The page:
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The Jeffersonian cyclopedia;

a comprehensive collection of the views of Thomas Jefferson classified and arranged in alphabetical order under nine thousand titles relating to government, politics, law, education, political economy, finance, science, art, literature, religious freedom, morals, etc.;
3 occurrences of jefferson cyclopedia
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2194. DEPORTATION OF ALIENS, Sedition laws and.—
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3 occurrences of jefferson cyclopedia
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2194. DEPORTATION OF ALIENS, Sedition laws and.—

The imprisonment of a
person under the protection of the laws of
this Commonwealth [Kentucky], on his failure
to obey the simple order of the President
to depart out of the United States, as is undertaken
by * * * [the] act, intituled “An
Act concerning Aliens,” is contrary to the
Constitution, one amendment to which has
provided that “no person shall be deprived
of liberty without due process of law”; and
that another having provided, that “in all
criminal prosecutions, the accused shall enjoy
the right to public trial, by an impartial jury,
to be informed of the nature and cause of the
accusation, to be confronted with the witnesses
against him, to have compulsory process
for obtaining witnesses in his favor, and
to have the assistance of counsel for his defence,
” the same act, undertaking to authorize
the President to remove a person out of the
United States, who is under the protection of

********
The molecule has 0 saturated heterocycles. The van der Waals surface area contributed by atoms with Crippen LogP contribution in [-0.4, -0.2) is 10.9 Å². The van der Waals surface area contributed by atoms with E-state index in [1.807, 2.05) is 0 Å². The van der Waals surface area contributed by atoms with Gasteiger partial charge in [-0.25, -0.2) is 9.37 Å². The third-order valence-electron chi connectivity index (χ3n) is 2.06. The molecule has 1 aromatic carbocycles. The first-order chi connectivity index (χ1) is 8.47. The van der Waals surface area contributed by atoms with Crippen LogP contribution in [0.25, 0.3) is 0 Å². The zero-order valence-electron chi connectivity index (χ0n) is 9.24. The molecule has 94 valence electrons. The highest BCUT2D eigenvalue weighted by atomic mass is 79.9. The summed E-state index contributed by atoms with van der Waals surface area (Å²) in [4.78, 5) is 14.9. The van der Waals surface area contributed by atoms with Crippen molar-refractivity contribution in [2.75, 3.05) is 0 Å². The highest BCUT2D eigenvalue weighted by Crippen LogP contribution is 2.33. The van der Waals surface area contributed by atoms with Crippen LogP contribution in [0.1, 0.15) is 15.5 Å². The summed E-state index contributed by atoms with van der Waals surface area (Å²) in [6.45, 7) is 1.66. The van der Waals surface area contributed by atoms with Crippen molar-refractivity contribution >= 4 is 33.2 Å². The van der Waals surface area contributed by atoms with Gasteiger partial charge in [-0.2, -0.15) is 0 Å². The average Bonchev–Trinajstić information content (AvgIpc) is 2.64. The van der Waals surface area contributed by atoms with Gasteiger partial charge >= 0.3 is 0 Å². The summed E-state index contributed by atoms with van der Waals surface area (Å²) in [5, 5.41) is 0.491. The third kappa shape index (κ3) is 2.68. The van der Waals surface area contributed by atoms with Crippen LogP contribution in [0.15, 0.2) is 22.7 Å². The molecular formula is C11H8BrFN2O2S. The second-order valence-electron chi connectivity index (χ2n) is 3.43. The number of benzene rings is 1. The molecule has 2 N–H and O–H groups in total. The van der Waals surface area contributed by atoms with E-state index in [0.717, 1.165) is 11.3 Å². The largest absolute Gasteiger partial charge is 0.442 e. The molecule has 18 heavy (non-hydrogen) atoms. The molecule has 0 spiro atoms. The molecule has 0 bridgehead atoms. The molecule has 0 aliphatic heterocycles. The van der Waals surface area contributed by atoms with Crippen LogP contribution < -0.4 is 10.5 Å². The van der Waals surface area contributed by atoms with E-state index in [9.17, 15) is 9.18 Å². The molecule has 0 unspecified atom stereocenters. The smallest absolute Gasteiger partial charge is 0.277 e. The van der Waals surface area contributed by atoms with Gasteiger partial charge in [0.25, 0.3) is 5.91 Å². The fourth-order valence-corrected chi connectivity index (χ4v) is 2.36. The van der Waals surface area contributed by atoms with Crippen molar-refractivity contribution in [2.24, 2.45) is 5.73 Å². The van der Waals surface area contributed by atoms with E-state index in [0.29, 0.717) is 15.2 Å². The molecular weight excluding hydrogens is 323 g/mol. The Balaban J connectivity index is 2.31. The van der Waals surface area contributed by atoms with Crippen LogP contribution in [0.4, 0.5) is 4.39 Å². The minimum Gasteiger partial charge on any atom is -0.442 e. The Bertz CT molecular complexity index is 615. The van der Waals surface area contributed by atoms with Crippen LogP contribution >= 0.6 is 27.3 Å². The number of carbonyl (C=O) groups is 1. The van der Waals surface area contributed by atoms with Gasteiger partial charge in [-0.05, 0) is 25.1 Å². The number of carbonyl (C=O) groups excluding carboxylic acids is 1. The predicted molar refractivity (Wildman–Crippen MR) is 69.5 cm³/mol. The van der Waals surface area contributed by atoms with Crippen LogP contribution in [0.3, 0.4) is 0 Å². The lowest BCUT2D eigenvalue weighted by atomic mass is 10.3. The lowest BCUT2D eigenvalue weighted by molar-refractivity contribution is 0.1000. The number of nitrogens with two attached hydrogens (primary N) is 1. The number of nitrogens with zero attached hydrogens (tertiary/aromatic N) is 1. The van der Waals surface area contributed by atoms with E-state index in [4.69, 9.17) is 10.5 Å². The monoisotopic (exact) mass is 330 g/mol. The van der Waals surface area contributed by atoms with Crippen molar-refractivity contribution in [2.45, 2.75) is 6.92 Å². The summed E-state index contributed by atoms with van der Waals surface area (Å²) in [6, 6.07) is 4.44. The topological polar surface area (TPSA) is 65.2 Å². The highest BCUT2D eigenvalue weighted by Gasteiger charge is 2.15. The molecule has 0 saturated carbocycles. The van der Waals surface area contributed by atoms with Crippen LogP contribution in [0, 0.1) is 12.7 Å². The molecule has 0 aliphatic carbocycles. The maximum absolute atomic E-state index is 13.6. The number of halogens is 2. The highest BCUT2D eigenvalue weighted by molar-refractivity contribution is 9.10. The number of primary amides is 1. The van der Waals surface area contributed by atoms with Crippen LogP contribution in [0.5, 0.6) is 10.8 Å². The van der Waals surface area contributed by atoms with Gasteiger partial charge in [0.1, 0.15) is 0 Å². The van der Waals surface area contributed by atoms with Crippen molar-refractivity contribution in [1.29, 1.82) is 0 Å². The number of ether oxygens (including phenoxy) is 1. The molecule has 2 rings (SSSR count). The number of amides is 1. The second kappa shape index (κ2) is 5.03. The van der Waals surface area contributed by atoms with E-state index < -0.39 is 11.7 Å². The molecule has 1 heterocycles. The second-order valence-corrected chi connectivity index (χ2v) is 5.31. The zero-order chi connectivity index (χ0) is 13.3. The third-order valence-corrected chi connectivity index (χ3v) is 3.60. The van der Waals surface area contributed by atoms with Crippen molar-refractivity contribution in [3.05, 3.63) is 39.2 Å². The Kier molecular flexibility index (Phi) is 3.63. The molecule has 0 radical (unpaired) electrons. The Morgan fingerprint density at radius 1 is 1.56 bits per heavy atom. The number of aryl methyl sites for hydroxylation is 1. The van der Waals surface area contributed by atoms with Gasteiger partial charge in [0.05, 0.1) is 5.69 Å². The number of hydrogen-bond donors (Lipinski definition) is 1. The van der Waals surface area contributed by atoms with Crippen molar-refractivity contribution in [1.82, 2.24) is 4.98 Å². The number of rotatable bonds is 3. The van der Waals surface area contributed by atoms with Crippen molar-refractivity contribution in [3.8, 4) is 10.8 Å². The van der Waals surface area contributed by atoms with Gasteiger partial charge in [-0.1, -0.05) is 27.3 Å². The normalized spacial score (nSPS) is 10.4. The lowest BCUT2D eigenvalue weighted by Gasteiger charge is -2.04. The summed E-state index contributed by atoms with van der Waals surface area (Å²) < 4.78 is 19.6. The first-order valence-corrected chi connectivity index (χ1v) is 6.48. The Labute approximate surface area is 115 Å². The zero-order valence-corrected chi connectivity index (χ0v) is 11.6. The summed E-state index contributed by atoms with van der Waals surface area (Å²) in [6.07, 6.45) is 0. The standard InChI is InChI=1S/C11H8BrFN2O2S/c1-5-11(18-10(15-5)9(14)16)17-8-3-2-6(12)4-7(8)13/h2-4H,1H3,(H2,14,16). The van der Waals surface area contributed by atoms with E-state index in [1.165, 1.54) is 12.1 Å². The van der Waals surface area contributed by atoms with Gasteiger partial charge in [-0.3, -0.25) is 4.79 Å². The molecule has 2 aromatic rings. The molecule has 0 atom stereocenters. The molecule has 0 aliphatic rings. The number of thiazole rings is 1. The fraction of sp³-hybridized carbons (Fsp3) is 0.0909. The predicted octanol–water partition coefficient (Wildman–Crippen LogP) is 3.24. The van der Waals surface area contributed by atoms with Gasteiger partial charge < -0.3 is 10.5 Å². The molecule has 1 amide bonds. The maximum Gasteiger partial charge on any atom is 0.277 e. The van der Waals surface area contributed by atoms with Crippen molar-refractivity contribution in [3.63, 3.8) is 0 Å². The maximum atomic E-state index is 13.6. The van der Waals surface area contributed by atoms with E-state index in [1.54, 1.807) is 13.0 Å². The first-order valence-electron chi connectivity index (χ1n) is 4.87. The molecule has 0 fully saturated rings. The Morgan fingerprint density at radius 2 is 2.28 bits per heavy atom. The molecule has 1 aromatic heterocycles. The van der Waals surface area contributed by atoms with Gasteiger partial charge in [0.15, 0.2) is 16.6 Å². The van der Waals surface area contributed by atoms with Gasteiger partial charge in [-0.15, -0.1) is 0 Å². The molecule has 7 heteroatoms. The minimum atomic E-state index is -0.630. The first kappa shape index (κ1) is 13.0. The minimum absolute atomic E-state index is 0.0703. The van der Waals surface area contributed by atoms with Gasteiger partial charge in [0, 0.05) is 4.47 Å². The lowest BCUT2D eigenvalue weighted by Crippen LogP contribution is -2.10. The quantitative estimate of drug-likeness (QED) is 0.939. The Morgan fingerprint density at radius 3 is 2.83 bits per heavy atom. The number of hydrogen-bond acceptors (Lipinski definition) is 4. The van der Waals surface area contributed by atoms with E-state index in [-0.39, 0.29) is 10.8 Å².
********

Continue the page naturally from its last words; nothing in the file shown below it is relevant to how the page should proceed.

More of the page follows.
the law, on his own suspicion, without accusation,
without jury, without public trial,
without confrontation of the witnesses
against him, without hearing witnesses in
his favor, without defence, without counsel,
is contrary to the provision also of the
Constitution, is therefore not law, but utterly
void, and of no force; that transferring
the power of judging any person, who
is under the protection of the laws, from the
courts to the President of the United States,
as is undertaken by the same act concerning
aliens, is against the article of the Constitution
which provides that “the judicial power
of the United States shall be vested in courts,
the judges of which shall hold their offices
during good behavior;” and * * * the
said act is void for that reason also. And it
is further to be noted, that this transfer of
judiciary power is to that magistrate of the
General Government who already possesses
all the Executive, and a negative on all Legislative
Kentucky Resolutions. Washington ed. ix, 467. Ford ed., vii, 297.